SUUUUUUUUP

Starting this blog has led to a lot of fun surprises. Not only have I stuck with exercising by not sticking to anything and tried things I would normally never expose myself to like hot yoga and pole dancing, I made a new pal in the process.

It all started like this: after my last kickboxing class, I word vomited. I can’t help it. I’m an excited and talkative individual during my inactive state, so the addition of endorphins just makes me a sombrero short or Speedy Gonzales. Thankfully, a fellow kickboxer overheard and we got to talking about how she’s into stand up paddling–or, “SUP,” as the kids like to call it. Before I knew it, we had plans for her to show me how.

It only dawned on me the next day, post-endorphin-high, that other than SUP reminding me of the old Budweiser “wasssuuuup” commercial, I actually had no idea what exactly one did to SUP. Do you wear a bathing suit? A wet suit? WAIT. How much are you actually IN the water? After consulting my new friend, Debora, and my old friend, Google, I arrived at Willamette Park in shorts and a t-shirt ready for my first SUP.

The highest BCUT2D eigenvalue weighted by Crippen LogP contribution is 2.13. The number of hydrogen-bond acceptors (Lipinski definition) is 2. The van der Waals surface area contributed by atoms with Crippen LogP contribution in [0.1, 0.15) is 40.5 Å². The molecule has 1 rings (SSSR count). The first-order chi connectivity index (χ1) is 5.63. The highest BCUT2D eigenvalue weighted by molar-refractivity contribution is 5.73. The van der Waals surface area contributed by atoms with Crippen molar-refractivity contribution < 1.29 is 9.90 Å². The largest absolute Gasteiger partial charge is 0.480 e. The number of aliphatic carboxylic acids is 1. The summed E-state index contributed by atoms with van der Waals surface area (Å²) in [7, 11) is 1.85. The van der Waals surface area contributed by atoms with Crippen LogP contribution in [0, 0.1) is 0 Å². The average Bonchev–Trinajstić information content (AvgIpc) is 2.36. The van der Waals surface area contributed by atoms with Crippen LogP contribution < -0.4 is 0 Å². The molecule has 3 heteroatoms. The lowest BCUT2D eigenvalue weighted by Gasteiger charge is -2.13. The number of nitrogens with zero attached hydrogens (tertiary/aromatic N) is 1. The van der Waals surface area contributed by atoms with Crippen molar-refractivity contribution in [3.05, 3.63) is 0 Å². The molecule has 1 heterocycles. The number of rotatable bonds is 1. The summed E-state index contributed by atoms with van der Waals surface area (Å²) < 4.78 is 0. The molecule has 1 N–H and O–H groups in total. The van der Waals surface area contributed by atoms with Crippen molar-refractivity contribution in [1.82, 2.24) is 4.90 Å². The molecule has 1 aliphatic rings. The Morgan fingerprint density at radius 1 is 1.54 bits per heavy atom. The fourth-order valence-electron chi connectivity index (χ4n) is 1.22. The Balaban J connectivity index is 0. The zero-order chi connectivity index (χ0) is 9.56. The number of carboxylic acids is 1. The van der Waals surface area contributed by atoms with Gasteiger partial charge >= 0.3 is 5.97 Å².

Even though I’m a confident swimmer (thank you childhood swim team), I was nervous about trying SUP because the board happens to be huge. After plopping mine into the water and Debora coaching me on how to get from the dock to my board without falling, I realized that SUP boards are just big boned and misunderstood. Their beastliness helps with balance and after an hour or so, I was pretty proud that I could paddle while standing and smiling like this:

SUP

While I’ve never surfed, I have kayaked before, so I feel like I have some authority to say that SUP feels like kayaking and surfing made a baby. Unlike its cowabunga father, SUP on the Willamette is super relaxing. The river is beautiful and quiet except for the wildlife that live there. While we paddled, little baby ducks swam by and even tried to jump on Debora’s board to catch a ride because they were lazy baby ducks. Just kidding. They were just moochers.

I was shocked that my arms were sore the next day because SUP doesn’t feel like a workout. It’s just a fun way to cross a river.  The best part is that the Willamette River is free to go on as long as you bring your own equipment. Although, I’d strongly recommend befriending someone who happens to be an expert SUP-er before going out there on your own–that, or rent a board and take a lesson from Gorge Performance or Portland Kayak. It’s worth it.

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